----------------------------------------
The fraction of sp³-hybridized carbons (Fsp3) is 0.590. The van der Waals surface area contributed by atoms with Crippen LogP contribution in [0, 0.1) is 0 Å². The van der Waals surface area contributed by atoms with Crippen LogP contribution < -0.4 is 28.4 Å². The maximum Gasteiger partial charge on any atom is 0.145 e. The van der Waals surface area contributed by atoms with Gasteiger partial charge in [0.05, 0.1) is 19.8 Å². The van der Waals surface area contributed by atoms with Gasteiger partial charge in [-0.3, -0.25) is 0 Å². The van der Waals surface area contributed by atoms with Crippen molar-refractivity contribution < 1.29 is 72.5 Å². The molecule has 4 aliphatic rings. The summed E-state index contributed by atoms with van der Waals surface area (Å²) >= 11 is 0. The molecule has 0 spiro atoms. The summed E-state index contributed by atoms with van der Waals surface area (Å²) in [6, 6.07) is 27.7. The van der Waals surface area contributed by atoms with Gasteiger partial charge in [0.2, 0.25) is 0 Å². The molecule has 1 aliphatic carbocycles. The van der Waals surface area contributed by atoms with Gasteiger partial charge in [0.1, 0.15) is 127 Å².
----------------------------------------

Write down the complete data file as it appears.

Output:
The fraction of sp³-hybridized carbons (Fsp3) is 0.590. The van der Waals surface area contributed by atoms with Crippen LogP contribution in [0, 0.1) is 0 Å². The van der Waals surface area contributed by atoms with Crippen LogP contribution < -0.4 is 28.4 Å². The maximum Gasteiger partial charge on any atom is 0.145 e. The van der Waals surface area contributed by atoms with Gasteiger partial charge in [0.05, 0.1) is 19.8 Å². The van der Waals surface area contributed by atoms with Gasteiger partial charge in [-0.3, -0.25) is 0 Å². The van der Waals surface area contributed by atoms with Crippen molar-refractivity contribution < 1.29 is 72.5 Å². The molecule has 4 aliphatic rings. The summed E-state index contributed by atoms with van der Waals surface area (Å²) >= 11 is 0. The molecule has 0 spiro atoms. The summed E-state index contributed by atoms with van der Waals surface area (Å²) in [6, 6.07) is 27.7. The van der Waals surface area contributed by atoms with Gasteiger partial charge in [0.2, 0.25) is 0 Å². The molecule has 1 aliphatic carbocycles. The van der Waals surface area contributed by atoms with Gasteiger partial charge in [0.1, 0.15) is 127 Å².